These days project budgets don’t stretch to nice things like bonuses for all team members for when the project completes on time. If the team members don’t work for you then you probably can’t give them a pay rise either. You might not even get enough in the budget left over for a party at the end of the project. Even if you do, you might be hampered by local tax laws that specify how much you can give gifts in lieu of financial amounts, and you could make it harder for people to complete their tax returns by giving any sort of bonus at all.
Common practice on projects is to take people out for a meal or even to a bar for drinks, but if your budget is tight you might have to resort to getting people to pay for themselves, or for you to pay for the first round of drinks, for example. There are other ways to motivate your team without it looking like you are being too stingy.
So, if you can’t motivate people to do a good job with financial incentives, what can you do to ensure they perform well (or to reward people who did perform well)? Here are some ideas.
Grant time off
You might have to check with their line manager, but granting someone time off in lieu of extra hours worked can be a great way to reward project team members who have put in extra hours during a push on a project, or a go live weekend. It’s also worth checking with HR about the policy for this, as you could be setting a precedent, but it is definitely worth considering.
Being ‘allowed’ to go on a training course might not seem like much of a reward. After all, surely this is part of your normal contract of employment with your boss – they should be providing training anyway. But in times like these where extra cash for training is hard to come by, operations managers might not have a training budget. You, on the other hand, could offer developmental activities as part of the project, and then encourage people to try out their new skills. There’s even a process for this in thePMBOK® Guide – Develop Project Team.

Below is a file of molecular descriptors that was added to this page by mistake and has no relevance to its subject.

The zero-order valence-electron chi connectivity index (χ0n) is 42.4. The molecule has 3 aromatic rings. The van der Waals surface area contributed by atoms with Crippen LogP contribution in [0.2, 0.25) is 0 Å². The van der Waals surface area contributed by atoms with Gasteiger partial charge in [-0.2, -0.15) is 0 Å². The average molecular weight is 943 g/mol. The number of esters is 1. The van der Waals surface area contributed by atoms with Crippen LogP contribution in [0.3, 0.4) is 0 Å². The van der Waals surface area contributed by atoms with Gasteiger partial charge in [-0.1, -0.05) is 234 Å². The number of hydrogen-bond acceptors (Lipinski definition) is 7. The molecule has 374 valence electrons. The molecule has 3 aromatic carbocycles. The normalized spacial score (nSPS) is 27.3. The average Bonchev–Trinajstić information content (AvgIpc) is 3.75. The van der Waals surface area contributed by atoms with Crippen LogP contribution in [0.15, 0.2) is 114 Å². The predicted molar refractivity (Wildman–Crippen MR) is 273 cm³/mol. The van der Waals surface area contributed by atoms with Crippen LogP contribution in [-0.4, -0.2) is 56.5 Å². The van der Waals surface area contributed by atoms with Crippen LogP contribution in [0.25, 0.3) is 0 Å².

Time off for study
If someone is taking a professional credential like PMP or working towards an MBA, could you give them time off to study? Many companies have study leave policies but managers don’t always know about what their employees are studying for outside of the office. If you can find out, you can apply the policy terms and make sure that those employees feel supported during their learning.
This is probably the fastest, cheapest way to build good will in the team. Saying thank you is completely free and people appreciate it a lot more than you think. Say it often, and every so often do it in writing so that they can keep your email for their end of year review, or to show it to their manager.
Remember to say it in a timely manner – it’s no good thanking someone for a job well done when that was last month as they might not even remember what they did that was so deserving!
References for contractors
Most contractors will expect a reference at the end of a contract, but knowing that you are prepared to give a positive one can be a motivating factor. People appreciate that they are appreciated, and are prepared to put the work in if it means they get something out of it at the end.
Talk to your contractors about their expectations for a reference or recommendation and see what you can jointly do to ensure that their skills are recognised elsewhere in the organisation where they may be able to get their next contract.
Bring your own picnic
OK, it’s not as glam as going to a restaurant, but you could organise a pot luck picnic with everyone bringing their own food. If your office has a garden or outside space, or even a park within walking distance, you can camp out there. Otherwise, book a meeting room and get all the food on the table. This can also be a good team building exercise – after all, you don’t want everyone turning up with a bowl of green salad!
What other ways have you motivated your employees without hard cash? Let us know in the comments.